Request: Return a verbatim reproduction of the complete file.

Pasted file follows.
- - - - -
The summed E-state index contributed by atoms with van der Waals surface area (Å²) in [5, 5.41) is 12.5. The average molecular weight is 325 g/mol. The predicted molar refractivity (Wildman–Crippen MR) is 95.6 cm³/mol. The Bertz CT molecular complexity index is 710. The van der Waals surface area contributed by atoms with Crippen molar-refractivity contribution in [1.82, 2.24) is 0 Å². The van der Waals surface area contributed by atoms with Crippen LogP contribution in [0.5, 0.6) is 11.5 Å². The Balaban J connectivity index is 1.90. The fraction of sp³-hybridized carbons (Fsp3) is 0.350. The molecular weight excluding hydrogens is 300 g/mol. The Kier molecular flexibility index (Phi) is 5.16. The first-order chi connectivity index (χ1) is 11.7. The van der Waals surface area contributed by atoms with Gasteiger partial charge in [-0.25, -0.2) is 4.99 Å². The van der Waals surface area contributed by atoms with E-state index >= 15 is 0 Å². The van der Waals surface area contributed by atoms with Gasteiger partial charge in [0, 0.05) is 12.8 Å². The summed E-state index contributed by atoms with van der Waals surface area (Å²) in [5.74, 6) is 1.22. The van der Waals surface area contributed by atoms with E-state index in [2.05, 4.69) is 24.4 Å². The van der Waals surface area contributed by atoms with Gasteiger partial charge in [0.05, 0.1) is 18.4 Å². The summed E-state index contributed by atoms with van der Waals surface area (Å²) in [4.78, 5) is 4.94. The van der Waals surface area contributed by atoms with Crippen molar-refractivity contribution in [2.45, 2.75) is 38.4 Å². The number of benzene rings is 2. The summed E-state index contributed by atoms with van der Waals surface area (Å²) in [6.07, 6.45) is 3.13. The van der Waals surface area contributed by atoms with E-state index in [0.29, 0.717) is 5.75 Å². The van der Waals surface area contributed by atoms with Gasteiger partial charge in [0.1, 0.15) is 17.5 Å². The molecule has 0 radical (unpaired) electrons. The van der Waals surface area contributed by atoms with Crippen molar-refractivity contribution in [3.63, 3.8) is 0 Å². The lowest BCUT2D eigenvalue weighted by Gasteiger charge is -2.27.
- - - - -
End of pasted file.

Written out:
The summed E-state index contributed by atoms with van der Waals surface area (Å²) in [5, 5.41) is 12.5. The average molecular weight is 325 g/mol. The predicted molar refractivity (Wildman–Crippen MR) is 95.6 cm³/mol. The Bertz CT molecular complexity index is 710. The van der Waals surface area contributed by atoms with Crippen molar-refractivity contribution in [1.82, 2.24) is 0 Å². The van der Waals surface area contributed by atoms with Crippen LogP contribution in [0.5, 0.6) is 11.5 Å². The Balaban J connectivity index is 1.90. The fraction of sp³-hybridized carbons (Fsp3) is 0.350. The molecular weight excluding hydrogens is 300 g/mol. The Kier molecular flexibility index (Phi) is 5.16. The first-order chi connectivity index (χ1) is 11.7. The van der Waals surface area contributed by atoms with Gasteiger partial charge in [-0.25, -0.2) is 4.99 Å². The van der Waals surface area contributed by atoms with E-state index >= 15 is 0 Å². The van der Waals surface area contributed by atoms with Gasteiger partial charge in [0, 0.05) is 12.8 Å². The summed E-state index contributed by atoms with van der Waals surface area (Å²) in [5.74, 6) is 1.22. The van der Waals surface area contributed by atoms with E-state index in [2.05, 4.69) is 24.4 Å². The van der Waals surface area contributed by atoms with Gasteiger partial charge in [0.05, 0.1) is 18.4 Å². The summed E-state index contributed by atoms with van der Waals surface area (Å²) in [4.78, 5) is 4.94. The van der Waals surface area contributed by atoms with Crippen molar-refractivity contribution in [2.45, 2.75) is 38.4 Å². The number of benzene rings is 2. The summed E-state index contributed by atoms with van der Waals surface area (Å²) in [6.07, 6.45) is 3.13. The van der Waals surface area contributed by atoms with E-state index in [0.29, 0.717) is 5.75 Å². The van der Waals surface area contributed by atoms with Gasteiger partial charge in [0.1, 0.15) is 17.5 Å². The molecule has 0 radical (unpaired) electrons. The van der Waals surface area contributed by atoms with Crippen molar-refractivity contribution in [3.63, 3.8) is 0 Å². The lowest BCUT2D eigenvalue weighted by Gasteiger charge is -2.27.